Sub-group analysis will be used to examine potential variables that might explain heterogeneity on primary outcome (FPG). When there are at least ten studies per sub-group, authors will use the sub-group analysis to compare effect sizes of categorical variables [39]. The potential variables of interest are risk of bias score (high risk, low risk score), study design (randomized and non-randomized design), duration of treatment (≤ 1 month versus > 1 month), dose (different dose groups), nature of intervention (aqueous extract, alcoholic extract) , animal species (mouse, rat, rabbit, dog), animal strains (KK mice, C57BL/6 J mice, others), animal age (young versus older), sex (male, female) and model of induction of type 2 diabetes mellitus (chemical, genetic, surgical, high-fat diet). The sub-group analysis is based on analysis of variance assumes the between-study variance (τ2) to be the same in all subgroups. To account for potential false positive due to multiple comparisons, a Bonferroni correction to control familywise error rate will be used. In this test, a familywise error rate (0.05) will be devided by a number of tests to obtain adjucted P value for an individual test [42].

Publication bias

Publication bias for each outcome will be assessed by testing the asymmetry of the funnel plot using Egger’s test [43, 44]. The test for funnel plot asymmetry will not be used when there are fewer than ten primary studies in the meta-analysis because test power is generally too low to distinguish chance from real asymmetry [45]. If publication bias is significant, trim and fill method will be used to correct the probable publication bias. Also, the significant asymmetry of the funnel plot will be interpreted in the context of susceptibility to other biases that might explain it.

Assessment of confidence in cumulative evidence

Review authors will use “The Grading of Recommendations, Assessment, Development, and Evaluation (GRADE) approach” as a framework to rate the certainty in the evidence of preclinical animal studies [46, 47]. The rating of certainty will be done for each outcome by considering the risk of bias (as assessed by SYCLE’s RoB tool), inconsistency (as assessed by heterogeneity tests, confidence intervals, and P values), imprecision, publication bias, and indirectness [47]. The indirectness will be assessed by considering how well the animal studies represent clinical population, intervention, comparator, and outcome (PICO). We will upgrade stating rate of low-quality evidence to one level if there is a large magnitude of the effect, presence of dose-response relationship, and opposing the direction of plausible residual confounding. After considering all factors, evidence will be finally rated as high, moderate, low, or very low-quality evidence and results presented as summary of findings table.

Knowledge translation

Findings of this systematic review will be of interest to several groups. Firstly, to reach the broader scientific community, a manuscript will be developed and published in a peer review journal prominent in this field. Secondly, authors will attend and present systematic review results in both national and international scientific conferences. Lastly, the authors will also present the findings to groups of MSc and Ph.D. students at Pharm-BioTechnology and Traditional Medicine Centre of Excellence, Mbarara University of Science and Technology, Uganda, and Institute of traditional Medicine, Muhimbili University of Health and Allied Sciences, Tanzania. These students are working on natural products development that involves the use of animals. Published results will be widely disseminated through professional media such as researchgate, Twitter, and LinkedIn for wider potential knowledge users.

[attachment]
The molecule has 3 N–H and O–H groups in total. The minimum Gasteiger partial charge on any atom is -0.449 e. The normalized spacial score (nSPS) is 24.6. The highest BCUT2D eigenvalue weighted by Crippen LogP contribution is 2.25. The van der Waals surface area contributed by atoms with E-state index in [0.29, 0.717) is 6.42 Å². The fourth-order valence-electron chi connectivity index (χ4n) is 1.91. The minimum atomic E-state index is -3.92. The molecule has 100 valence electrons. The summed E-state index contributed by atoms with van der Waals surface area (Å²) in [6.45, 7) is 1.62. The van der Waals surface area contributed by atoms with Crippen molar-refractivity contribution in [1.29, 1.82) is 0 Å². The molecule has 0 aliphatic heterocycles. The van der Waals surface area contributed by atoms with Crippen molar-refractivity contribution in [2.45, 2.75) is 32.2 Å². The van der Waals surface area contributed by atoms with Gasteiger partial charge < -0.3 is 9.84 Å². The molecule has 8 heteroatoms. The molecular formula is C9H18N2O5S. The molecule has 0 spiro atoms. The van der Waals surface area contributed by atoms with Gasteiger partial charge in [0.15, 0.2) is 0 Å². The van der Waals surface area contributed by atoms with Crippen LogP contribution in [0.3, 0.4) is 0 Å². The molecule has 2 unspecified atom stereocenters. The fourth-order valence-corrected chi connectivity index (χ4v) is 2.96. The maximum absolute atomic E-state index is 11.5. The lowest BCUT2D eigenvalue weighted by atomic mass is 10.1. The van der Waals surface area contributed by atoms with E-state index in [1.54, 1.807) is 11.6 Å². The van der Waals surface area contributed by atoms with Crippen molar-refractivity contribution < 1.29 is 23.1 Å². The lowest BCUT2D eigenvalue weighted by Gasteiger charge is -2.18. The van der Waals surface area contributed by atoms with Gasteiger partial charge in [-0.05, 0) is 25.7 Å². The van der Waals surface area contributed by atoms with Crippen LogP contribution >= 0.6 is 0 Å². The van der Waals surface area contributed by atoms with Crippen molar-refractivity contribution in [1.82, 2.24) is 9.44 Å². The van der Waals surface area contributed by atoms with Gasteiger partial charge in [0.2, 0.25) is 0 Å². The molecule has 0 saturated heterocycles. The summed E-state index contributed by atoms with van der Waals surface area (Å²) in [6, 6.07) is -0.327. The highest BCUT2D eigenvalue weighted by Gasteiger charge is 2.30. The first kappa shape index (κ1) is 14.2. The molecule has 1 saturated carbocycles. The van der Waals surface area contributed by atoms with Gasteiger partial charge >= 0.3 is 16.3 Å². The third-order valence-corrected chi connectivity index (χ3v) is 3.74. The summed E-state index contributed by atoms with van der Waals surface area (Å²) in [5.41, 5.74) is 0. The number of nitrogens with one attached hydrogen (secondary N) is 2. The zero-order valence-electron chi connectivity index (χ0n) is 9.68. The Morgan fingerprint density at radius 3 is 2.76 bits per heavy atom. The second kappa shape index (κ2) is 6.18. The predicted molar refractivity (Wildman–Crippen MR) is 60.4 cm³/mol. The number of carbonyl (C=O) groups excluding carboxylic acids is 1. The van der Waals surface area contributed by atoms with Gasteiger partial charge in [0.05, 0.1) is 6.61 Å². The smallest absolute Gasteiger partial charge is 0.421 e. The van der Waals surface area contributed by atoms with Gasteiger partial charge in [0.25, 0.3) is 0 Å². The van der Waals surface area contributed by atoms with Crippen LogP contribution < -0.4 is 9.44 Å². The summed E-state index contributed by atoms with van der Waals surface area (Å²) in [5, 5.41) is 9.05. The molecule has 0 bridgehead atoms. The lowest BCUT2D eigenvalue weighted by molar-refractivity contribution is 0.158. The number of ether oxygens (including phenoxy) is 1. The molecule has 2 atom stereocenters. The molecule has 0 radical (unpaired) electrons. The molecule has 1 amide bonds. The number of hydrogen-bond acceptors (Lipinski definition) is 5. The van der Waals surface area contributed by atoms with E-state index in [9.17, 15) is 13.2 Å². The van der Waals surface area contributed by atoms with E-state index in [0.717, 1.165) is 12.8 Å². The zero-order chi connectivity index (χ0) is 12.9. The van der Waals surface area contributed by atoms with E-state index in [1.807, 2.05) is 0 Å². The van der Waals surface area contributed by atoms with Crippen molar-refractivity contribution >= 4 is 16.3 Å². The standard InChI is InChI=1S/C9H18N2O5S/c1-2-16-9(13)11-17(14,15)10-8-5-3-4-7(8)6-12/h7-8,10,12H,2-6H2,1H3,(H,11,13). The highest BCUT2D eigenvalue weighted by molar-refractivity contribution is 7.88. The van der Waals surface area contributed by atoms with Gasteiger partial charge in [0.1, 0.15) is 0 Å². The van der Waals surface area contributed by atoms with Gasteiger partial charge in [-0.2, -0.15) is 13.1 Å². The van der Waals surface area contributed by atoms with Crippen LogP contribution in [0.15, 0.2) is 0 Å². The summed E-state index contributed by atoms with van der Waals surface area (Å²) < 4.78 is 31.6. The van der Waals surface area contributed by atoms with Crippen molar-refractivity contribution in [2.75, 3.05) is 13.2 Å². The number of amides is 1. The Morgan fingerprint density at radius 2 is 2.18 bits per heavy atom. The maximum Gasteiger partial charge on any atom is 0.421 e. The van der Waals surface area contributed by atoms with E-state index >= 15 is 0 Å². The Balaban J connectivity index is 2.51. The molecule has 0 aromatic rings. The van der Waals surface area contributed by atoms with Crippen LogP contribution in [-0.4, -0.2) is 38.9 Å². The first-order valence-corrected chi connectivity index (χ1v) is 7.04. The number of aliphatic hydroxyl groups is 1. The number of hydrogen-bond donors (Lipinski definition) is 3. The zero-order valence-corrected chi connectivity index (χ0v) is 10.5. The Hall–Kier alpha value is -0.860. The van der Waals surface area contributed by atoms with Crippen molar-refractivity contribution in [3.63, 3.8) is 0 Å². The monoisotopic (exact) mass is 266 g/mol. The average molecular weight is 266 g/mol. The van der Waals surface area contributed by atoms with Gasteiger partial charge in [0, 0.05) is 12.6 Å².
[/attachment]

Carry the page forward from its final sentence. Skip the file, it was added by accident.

The present work provides a protocol for systematic review and meta-analysis of preclinical studies that investigated the efficacy and safety of M. charantia L. on animal models of type 2 diabetes mellitus. The results of this study will be useful to clinical researchers and herbal practitioners in the treatment of type 2 diabetes mellitus. It could be interpreted that if adequate evidence of efficacy from preclinical studies is established, it could mean the preclinical models of type 2 diabetes mellitus were not sufficient to predict clinical efficacy of M. charantia L. preparations. On the other hand, lack of adequate evidence of efficacy could mean previous clinical trials which failed were conducted based on insufficient preclinical evidence. Such interpretations will carefully consider various factors influence translating animal data to the clinical practice, such as biological differences between species, internal validity, differences in experimental design between animal studies and clinical trials, insufficient reporting, and publication bias [48].

Our systematic review is timely because there has been a growing number of preclinical and clinical studies investigating the efficacy and underlying mechanism of action of M. charantia L. in lowering elevated blood sugar level [16, 49, 50]. Such studies could benefit from the results of the systematic review and improve design features identified to compromise the potential clinical application. It is also likely that this systematic review will contribute to the implementation of the reduction, refinement, and replacement (3Rs) in animal studies of M. charantia L. [51]. If the results indicate that there are sufficient preclinical evidences that M. charantia L. is effective in lowering elevated blood sugar, authors could recommend no further animal studies is required and thus reduce number of animals used.